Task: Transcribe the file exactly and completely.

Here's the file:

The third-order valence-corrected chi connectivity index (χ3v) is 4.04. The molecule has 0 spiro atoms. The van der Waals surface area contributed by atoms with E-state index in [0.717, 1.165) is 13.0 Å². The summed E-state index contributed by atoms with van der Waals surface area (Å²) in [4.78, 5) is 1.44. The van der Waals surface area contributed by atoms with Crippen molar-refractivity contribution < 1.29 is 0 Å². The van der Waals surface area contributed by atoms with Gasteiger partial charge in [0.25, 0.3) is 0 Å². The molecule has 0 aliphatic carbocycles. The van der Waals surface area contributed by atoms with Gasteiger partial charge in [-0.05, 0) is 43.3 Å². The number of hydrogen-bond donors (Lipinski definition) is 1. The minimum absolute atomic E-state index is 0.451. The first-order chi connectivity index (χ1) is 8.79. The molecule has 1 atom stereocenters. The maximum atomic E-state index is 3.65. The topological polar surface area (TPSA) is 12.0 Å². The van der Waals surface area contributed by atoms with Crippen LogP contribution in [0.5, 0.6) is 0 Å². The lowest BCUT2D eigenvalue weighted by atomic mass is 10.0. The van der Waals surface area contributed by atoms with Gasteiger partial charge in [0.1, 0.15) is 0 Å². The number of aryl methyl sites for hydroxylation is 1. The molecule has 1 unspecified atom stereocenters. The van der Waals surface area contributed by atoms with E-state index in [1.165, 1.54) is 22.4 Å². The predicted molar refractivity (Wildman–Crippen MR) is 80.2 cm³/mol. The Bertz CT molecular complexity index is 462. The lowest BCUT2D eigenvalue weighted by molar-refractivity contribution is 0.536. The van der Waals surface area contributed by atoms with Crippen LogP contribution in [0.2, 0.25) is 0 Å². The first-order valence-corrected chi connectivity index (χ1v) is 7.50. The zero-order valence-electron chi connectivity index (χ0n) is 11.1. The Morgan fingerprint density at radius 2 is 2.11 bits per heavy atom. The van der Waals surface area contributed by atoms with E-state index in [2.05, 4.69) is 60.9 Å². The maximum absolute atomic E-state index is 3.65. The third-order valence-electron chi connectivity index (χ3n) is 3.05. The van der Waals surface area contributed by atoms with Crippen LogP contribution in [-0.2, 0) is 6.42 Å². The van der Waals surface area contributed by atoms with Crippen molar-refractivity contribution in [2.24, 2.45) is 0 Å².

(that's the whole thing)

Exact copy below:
The third-order valence-corrected chi connectivity index (χ3v) is 4.04. The molecule has 0 spiro atoms. The van der Waals surface area contributed by atoms with E-state index in [0.717, 1.165) is 13.0 Å². The summed E-state index contributed by atoms with van der Waals surface area (Å²) in [4.78, 5) is 1.44. The van der Waals surface area contributed by atoms with Crippen molar-refractivity contribution < 1.29 is 0 Å². The van der Waals surface area contributed by atoms with Gasteiger partial charge in [0.25, 0.3) is 0 Å². The molecule has 0 aliphatic carbocycles. The van der Waals surface area contributed by atoms with Gasteiger partial charge in [-0.05, 0) is 43.3 Å². The number of hydrogen-bond donors (Lipinski definition) is 1. The minimum absolute atomic E-state index is 0.451. The first-order chi connectivity index (χ1) is 8.79. The molecule has 1 atom stereocenters. The maximum atomic E-state index is 3.65. The topological polar surface area (TPSA) is 12.0 Å². The van der Waals surface area contributed by atoms with Crippen LogP contribution in [0.5, 0.6) is 0 Å². The lowest BCUT2D eigenvalue weighted by atomic mass is 10.0. The van der Waals surface area contributed by atoms with Gasteiger partial charge in [0.1, 0.15) is 0 Å². The number of aryl methyl sites for hydroxylation is 1. The molecule has 1 unspecified atom stereocenters. The van der Waals surface area contributed by atoms with E-state index in [1.165, 1.54) is 22.4 Å². The predicted molar refractivity (Wildman–Crippen MR) is 80.2 cm³/mol. The Bertz CT molecular complexity index is 462. The lowest BCUT2D eigenvalue weighted by molar-refractivity contribution is 0.536. The van der Waals surface area contributed by atoms with Crippen LogP contribution in [0.2, 0.25) is 0 Å². The first-order valence-corrected chi connectivity index (χ1v) is 7.50. The zero-order valence-electron chi connectivity index (χ0n) is 11.1. The Morgan fingerprint density at radius 2 is 2.11 bits per heavy atom. The van der Waals surface area contributed by atoms with E-state index in [2.05, 4.69) is 60.9 Å². The maximum absolute atomic E-state index is 3.65. The third-order valence-electron chi connectivity index (χ3n) is 3.05. The van der Waals surface area contributed by atoms with Crippen LogP contribution in [-0.2, 0) is 6.42 Å². The van der Waals surface area contributed by atoms with Crippen molar-refractivity contribution in [2.24, 2.45) is 0 Å².